Introducing Ògún The Yoruba Pantheon’s First Civil Engineer
Yorúbá mythology is one of the richest and most developed in the world. Many mythology enthusiasts argue that it is at par with Greek, Roman, and Norse mythologies.
Unfortunately, Nollywood and proselytising on the part of the adherents of Abraham faiths have demonised the principal characters of our mythologies, and the misrepresentation of these characters (especially in Nigerian films) has led to national apathy towards them. Ògún, Sàngó, and Èshù stand shoulder to shoulder with their Norse counterparts, Heimdall, Thor, and Loki, in terms of cultural significance, their delineation and the diabolism associated with the worship of the Yorúbá gods have seen them have near-zero significance nor appreciation in popular culture. The Marvel Cinematic Universe has propelled the Norse into the consciousness of many people.
Now Sangobiyi in Iragbiji thinks Thor is the cute, “proper god” who wields the powerful hammer, Mjolnir,
if only he were exposed to Arabanbi’s exploits! But today, it is Ògún who has caught our attention. The Yorúbá god of war and iron is celebrated in many cultures around the world, from West Africa to the Caribbean.
So who is he?
Ògún is primordial and cosmic; he was present at the dawn of creation alongside an eclectic and exotic collection of other gods who were sent to earth by the supreme god,Olodumare. On their way to earth, the gods encountered primordial chaos that stopped them in their tracks. And as much as they tried, they couldn’t find a way through! But
cometh the hour cometh the man. Ògún has never been one to shy away from challenges; his Achilles heel is insistent on meeting challenges head-on. So, he deployed iron to fashion a path through primordia chaos creating a pathway for the other gods to access earth while also cementing his legacy as the first Civil Engineer…
Ògún is passionate, intense, authoritarian, cautious and impulsive. A pattern is beginning to emerge, right? That’s because Ògún is something of a paradox. Many myth heads have referred to him as a paradoxical god; he is the god of creativity and destruction. He is an embodiment of contradictions; Ògún kills indiscriminately yet he is equally capable of charitable deeds like giving his clothes away. Ògún bask in chaos Exploits?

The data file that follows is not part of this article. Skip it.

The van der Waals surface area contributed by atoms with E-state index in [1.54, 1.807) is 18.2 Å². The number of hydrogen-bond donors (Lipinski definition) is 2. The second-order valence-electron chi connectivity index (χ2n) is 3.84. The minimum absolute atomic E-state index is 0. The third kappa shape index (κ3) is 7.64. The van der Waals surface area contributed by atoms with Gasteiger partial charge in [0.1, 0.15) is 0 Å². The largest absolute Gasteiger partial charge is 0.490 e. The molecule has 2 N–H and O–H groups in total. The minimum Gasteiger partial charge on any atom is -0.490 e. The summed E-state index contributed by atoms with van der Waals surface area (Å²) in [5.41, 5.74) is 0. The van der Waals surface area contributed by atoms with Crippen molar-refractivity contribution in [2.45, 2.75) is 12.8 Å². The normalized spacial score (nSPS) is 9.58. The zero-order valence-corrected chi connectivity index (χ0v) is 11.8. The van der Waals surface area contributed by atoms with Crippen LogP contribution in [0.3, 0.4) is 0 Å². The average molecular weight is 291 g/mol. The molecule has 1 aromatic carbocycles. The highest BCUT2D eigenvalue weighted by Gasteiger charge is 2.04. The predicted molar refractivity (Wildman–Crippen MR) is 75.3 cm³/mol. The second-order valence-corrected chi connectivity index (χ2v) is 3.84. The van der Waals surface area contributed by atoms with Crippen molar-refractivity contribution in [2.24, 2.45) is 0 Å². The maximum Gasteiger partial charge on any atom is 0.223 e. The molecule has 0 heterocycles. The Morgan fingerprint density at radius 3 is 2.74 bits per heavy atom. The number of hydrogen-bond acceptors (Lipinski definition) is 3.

Apart from his cosmic-level feats, Ògún is a seasoned warlord, with an At one point, Ògún was the King of the Ire people (in present-day Osun State). He is a general who lead from the front. He was a fierce warrior who decimated the enemies and, in an explicable frenzy, turned on his men and slaughtered them.
Why is He Revered?
From his origin story, Ògún has displayed a penchant for creativity and for embracing challenges. He is the patron god of hunters, creators, drivers, and blacksmiths. Despite the popularity of Christianity and Islam in Nigeria, many drivers and other road users still believe Ògún controls the highway, so it is not unusual to see them offer him libations before embarking on any journey.
Another important aspect of Ògún’s character is his association with war. He is often invoked by warriors before a battle and is believed to grant them strength and courage in combat. He is also seen as a protector of soldiers and is sometimes invoked to help wounded warriors recover from their injuries.
In addition to his warlike nature, Ògún is also associated with justice and fair play. He is seen as a defender of the oppressed and the weak. He is invoked to help those wronged to seek justice.
His Status in Pop Culture
Sadly, Ògún hasn’t enjoyed much popularity in popular culture. Narratives can shape perspectives, and the narratives around Ògún aren’t endearing. There is a need to start retelling Ògún’s story; he is a flawed character, but who isn’t? Zeus is a womaniser, and Odin has one or two pockets of genocide under his belt. This author desires that an entertainment giant like Netflix will commission a series that will revolve around Ògún. I am not holding my breath, though. Uli Beier’s poetry perfectly captures Ògún’s essence:
Ògún is the forest god.
He gives all his clothes to the beggars.
He gives one to the woodcock — who dyes it in indigo.
He gives one to the coucal — who dyes it in camwood.
He gives one to the cattle egret — who leaves it white.
Ògún’s laughter is no joke.
His enemies scatter in all directions.
The butterflies do not have to see the leopard –
As soon as they smell his shit
They scatter in all directions!
Master of iron, chief of robbers,
You have water, but you bathe in blood.
The light shining on your face
Is not easy to behold:
Ògún, with the bloody cap,
Let me see the red of your eye.
Ògún is not like pounded yam:
Do you think you can knead him in your hand
And eat of him until you are satisfied?
Do you think Ògún is something you can throw into your cap
And walk away with it?
Ògún is a mad god
Who will ask questions after seven hundred and eighty years?
Ògún have pity on me:
Whether I can reply or whether I cannot reply:
Ògún don’t ask me anything!
The lion never allows anybody to play with his cub.
Ògún will never allow his child to be punished.
Ògún, do not reject me!
Does the woman who spins ever reject a spindle?
Does the woman who dyes ever reject a cloth?
Does the eye that sees ever reject a sight?
Ògún, do not reject me.
Source: Yoruba Poetry (1970) by Uli Beier